Wednesday, January 14, 2009

Crude Contango versus Expected Fed Funds

The above sketches the market expectations for Fed Funds out to March 11 compared to the contango for oil.

Not to dive in about my usual spiel on how crude oil is a bubble that is in end game post crash, but even if I accept the "peak oil" fellows, it makes sense that before "peak oil" can kick in we have to return to a "normal" growth or eliminate the output gap in GDP.

Logic then is clear - Fed Funds reflect over time nominal GDP. Even 2 years forward Fed Funds show a nominal GDP expectations of about 2%, about 1 1/2% below GDP potential assuming a 1% to 2% inflation.

If the "peak oil" requires a return to trend growth, it is interesting to compare the contango so as to "calibrate" to the expected Fed Funds. This doesn't seem to work out. Though both schedules are sloped in the right manner, if the steepness of the oil contango is justified it has to match reasonable nominal GDP expectations repair, with a large part of the output gap eliminated and a return to "potential" trend nominal GDP. Even a quick view shows that compared to Fed Funds, oil contango should be much flatter. Further more, there are signs in long term markets - primarily the forward interest rate swaps and the the long dated interest rate swaps - that return to trend growth will be much slower than these Fed Funds expectations indicate, and the chance of Japanese long term stagnation is real.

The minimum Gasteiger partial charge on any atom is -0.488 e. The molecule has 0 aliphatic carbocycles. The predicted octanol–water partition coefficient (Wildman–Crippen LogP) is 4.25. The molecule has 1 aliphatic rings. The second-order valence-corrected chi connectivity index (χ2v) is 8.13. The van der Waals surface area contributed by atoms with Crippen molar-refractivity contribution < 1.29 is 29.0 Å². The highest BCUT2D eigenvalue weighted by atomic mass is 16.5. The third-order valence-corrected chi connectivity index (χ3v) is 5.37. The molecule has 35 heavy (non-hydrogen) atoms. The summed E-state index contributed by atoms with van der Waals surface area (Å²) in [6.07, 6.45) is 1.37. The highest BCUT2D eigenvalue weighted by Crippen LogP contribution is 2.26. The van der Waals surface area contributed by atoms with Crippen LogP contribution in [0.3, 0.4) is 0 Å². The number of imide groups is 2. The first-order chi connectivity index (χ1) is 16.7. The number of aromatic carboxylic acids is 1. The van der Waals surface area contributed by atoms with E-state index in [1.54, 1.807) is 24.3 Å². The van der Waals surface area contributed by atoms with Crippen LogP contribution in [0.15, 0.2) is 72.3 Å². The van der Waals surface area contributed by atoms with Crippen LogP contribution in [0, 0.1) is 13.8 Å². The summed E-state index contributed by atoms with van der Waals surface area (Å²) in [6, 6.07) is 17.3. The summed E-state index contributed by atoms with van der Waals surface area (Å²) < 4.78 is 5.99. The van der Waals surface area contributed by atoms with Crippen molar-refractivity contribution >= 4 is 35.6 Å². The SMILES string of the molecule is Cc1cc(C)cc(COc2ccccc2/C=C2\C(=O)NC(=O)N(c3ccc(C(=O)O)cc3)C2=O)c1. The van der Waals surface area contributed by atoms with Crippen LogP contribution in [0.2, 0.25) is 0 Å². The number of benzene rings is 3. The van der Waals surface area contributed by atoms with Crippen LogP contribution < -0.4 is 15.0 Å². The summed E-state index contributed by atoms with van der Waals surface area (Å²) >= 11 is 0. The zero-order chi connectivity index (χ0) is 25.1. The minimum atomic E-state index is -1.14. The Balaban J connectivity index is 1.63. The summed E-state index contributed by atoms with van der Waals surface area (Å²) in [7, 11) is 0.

Even if the "peak oil" argument holds it looks like the pricing of the oil contango has to adjust to both a longer time getting back to trend nominal GDP growth and that the trend nominal GDP growth or potential is now shifted down from 5% to 3%. If "peak oil" argument still holds it means the front crude price may not have completed the necessary adjustment and we could see a 20 handle and the contango must also flatten. All this and yet still maintain the "peak oil" thesis validity.

But an adverse technical situation may exist where some who reloaded trading positions for 2009, and with remaining legacy positions, which plan to take advantage of the contango by "rolling down" the term structure of oil, may have to be unwound in swift order if current pricing spot and forward do not match reasonable nominal GDP expectations. In that case not only does front oil drop more, but the contango might actually go to "backwardation", at odds with the Fed Funds term structure and cause even further pressure on the front oil.

Now if we enter a Japanese like "lost decade", even with "peak oil", much in oil pricing adjustment would occur. And if there is no such thing as "peak oil" just some theory chasing a market a la Malthus - then we have yet to see the completion of the oil crash and we will see sub $20 oil and even worse, a backwardation of oil. If the last 6 months didnt clip a hedge fund - this scenario likely would.

The following shows a regression of the one year oil contango versus the 10 year interest rate swap 10 years forward (a good quick way ot see what market expectations are for nominal GDP for the long run):

1/17/07 to 1/14/09

I think "peak oil" is hog wash - by the way.

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